Somehow, no one wants to make friends with Floss, but flossing is one of the most (if not, THE most) important step of oral hygiene. Sure, you brush twice or more per day, and even do a mouthwash, but what about the food impacted between your teeth? What happens then?
1. Some Bacteria in your mouth starts breaking down the food, creating acids that weaken your enamel. This demineralized enamel area is now the beginning of a cavity.
2. Other type of bacteria in your mouth, creates a byproduct from the carbohydrates and sugars stuck between your teeth, this byproduct is call plaque.
3. You will have an unpleasant smell in your mouth.
4. If plaque stays between your teeth and isn’t remove on time, it will affect your gum and bone level, therefore your teeth will loose attachment and support.
These four things could be preventable by simple flossing at least once a day, preferable before bedtime. Why? Because since you won’t be talking or chewing while sleeping, the salivary flow slows down and bacteria starts working against your favor.
If floss intimidates you, you don’t have great dexterity, or you simple hate it, there are many other products that could be use. Ask your hygienist what product suits you best.
Here is a list of Interdental floss and aids to help you achieve optimal oral hygiene.
String Floss or Dental Tape (waxed or unwaxed)
Wind 16 to 18 inches of floss around middle fingers of each hand. Pinch floss between thumbs and index fingers, leaving a one to two inch length in between. Use thumbs to direct floss between upper teeth.Use index fingers to guide floss between contacts of the lower teeth. Gently guide floss between the teeth by using a zig-zag motion. DO NOT SNAP FLOSS BETWEEN YOUR TEETH. Contour floss around the side of the tooth. Slide floss up and down against the tooth surface and under the gum line. Floss each tooth thoroughly with a clean section of floss. Dental Flosser (holder or Plastic dental floss toothpicks)
Hold the flosser handle firmly and point the flossing tip at an angle facing the area you want to floss first (either top teeth or bottom teeth). Guide the floss gently between two teeth, and be sure to avoid snapping or popping the floss. Use the same zigzag motion that you would us with standard floss. Bend the floss around each tooth and slide it under the gum line and along each tooth surface.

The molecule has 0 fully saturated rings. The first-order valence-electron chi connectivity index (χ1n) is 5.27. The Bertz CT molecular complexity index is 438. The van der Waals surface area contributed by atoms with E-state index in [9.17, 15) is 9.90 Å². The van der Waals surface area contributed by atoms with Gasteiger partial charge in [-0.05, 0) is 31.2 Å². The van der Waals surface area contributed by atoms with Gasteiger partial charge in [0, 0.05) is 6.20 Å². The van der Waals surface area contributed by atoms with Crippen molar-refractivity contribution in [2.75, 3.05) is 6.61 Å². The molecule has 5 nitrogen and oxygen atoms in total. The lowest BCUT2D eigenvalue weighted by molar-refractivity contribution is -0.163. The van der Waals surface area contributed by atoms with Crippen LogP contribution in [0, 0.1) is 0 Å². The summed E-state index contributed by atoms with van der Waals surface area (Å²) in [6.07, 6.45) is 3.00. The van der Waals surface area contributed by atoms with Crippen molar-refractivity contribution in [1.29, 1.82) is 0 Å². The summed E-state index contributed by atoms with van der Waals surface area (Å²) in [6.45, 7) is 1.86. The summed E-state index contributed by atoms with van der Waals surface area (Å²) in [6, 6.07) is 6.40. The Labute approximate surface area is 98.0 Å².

Floss Threader or Super Floss (orthodontic floss)
If you wear braces or other dental appliances such as a permanent retainer or have a dental bridge, you can use special orthodontic floss, which has a stiff end that can be easily threaded under the main wire or crown of your bridge. You can also purchase a floss threader, which is a flexible device with a pick on one end and a loop on the other. To use a floss threader, place an 18-inch piece of the floss of your choice through the loop. Then insert the pointed end of the flosser under the wire and pull through so the floss is under thewire. Once you have the floss in place, follow the same principles of standard floss.
Interdental brush should only be use between your teeth if you have an embrasure, that is, an open space between your teeth where your gum is not longer covering. Interdental Brushes come in different size to suit your need best. Insert the brush gently between your teeth. Do not force the brush into a space; work it in gently. Move the interdental brush full length back and forth a few times.
Water pick instructions on how to set up the machine depends on the manufacturing company, but the technique should always be the same. Start with the back teeth and pause briefly between teeth, aiming the tip just above the gumline at a 90 degree angle.
Ideally, floss or any type of interdental floss should be done at least once a day, but baby steps might work best. Set a goal, start flossing every two days, then every other day, and in no time you will floss every day. Soon enough, you won’t be able to go on your day without flossing. Good luck!